- Moral education divides public opinion
- Publishers defend textbook
There have been mixed reactions from members of the public to sex education in schools and the type of information that should be passed on to students.
This follows a story in The Voice last week where form two students asked parents for help in a homework in which they believed they had to find out about a variety of sex positions.
Although students misunderstood the assignment, as what they thought were sex positions were actually forms of sexual satisfaction, many of those we interviewed still maintained that the subject was not morally and culturally appropriate.
In the recommended textbook, Moral Education – A Fresh Start, which is being used by teachers though not yet distributed among students, forms of sexual satisfaction such as sexual intercourse, oral sex, masturbation, use of sex toys and looking at pornographic material are discussed.
In an interview last week, the Managing Director of Diamond, the company that published the book, Johnson Chengeta said the book was compiled to meet the needs of the curriculum.
Some general objectives of the curriculum include understanding sexual activity, understanding the different sexual practices and their moral implications and to be familiar with different types of sexual relationships.
Specific objectives of the curriculum include discussing the morality of forms of sexual satisfaction, explaining responsible ways of having sex, discussing the moral implications of having sex, the advantages of waiting for the right time to have sex, and to identifing factors affecting sexual negotiation.
Several parents and teachers have questioned if it is morally appropriate to expose form two students to such sexually explicit topics, which many say goes too far.
We took to the streets to gauge public reaction on the debate.
“Sex education is okay for school kids because they are vulnerable and they need to know what goes on in their lives as they grow up. I however feel that there has to be a limit. I’ve read about students being taught about sex positions or forms of sexual satisfaction and I feel that’s just too much for them. They need to be taught about the dangers of sex and they also need to know when to start sex because if they don’t they’ll start anytime.”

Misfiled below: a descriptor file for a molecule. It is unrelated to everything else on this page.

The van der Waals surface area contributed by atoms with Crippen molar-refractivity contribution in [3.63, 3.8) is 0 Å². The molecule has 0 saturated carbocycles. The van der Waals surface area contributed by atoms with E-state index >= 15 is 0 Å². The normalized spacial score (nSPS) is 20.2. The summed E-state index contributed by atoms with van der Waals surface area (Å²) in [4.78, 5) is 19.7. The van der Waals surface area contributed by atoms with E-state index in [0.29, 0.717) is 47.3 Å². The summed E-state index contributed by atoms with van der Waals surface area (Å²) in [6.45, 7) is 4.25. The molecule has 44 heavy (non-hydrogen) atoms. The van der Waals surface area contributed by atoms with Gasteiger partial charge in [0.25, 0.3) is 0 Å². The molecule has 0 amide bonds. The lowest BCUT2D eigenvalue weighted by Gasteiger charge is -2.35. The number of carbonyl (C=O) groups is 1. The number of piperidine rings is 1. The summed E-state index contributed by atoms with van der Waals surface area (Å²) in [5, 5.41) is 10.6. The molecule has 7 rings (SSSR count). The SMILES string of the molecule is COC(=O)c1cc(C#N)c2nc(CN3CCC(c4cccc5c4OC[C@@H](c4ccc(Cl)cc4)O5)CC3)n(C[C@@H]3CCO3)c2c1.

“The biggest mistake is to hide the truth from children. If they’re not taught, they’ll find out the wrong way. In Setswana culture it will be difficult for the older generation, but these are changing times and children need the necessary education to keep up. We need to tackle the cultural bottlenecks if we are to create a safe environment for our kids.”
“These days kids are exposed to a lot of things and I think sex education is very important at school. They need to be prepared for the consequences and the best preparation is learning about such things at an early stage. But I don’t think the education needs to be too explicit. It’s inappropriate to teach school kids things such as foreplay and sex positions.”
“Sex education is not necessary for school kids because it corrupts them. There’s just too much western influence nowadays and people think it’s just ok to exchange sexual experiences with their children. That’s total moral decay and it’s against our African tradition. There’s a whole lot of stuff that our children need to learn instead of asking their parents which sex positions they prefer. I have kids who are still at school and it really worries me if this is the stuff they’re taught.”
“This sex education thing is not necessary. Sex is an inborn thing and our bodies know when it’s the right time to indulge. What kids need to be taught is the fear of God so that they have some moral guidance. Once they know about God they’ll be able to differentiate between right and wrong. Sex education is just child abuse.
“Sex education is very important especially in the HIV/AIDS era. Kids are exposed to a lot of things these days and they need to be prepared for the challenges that life presents. We hear a lot of reports about teenage pregnancy and girls dropping out of school because of that. I think it is time education on such matters is gauged to accommodate participation by these young people.”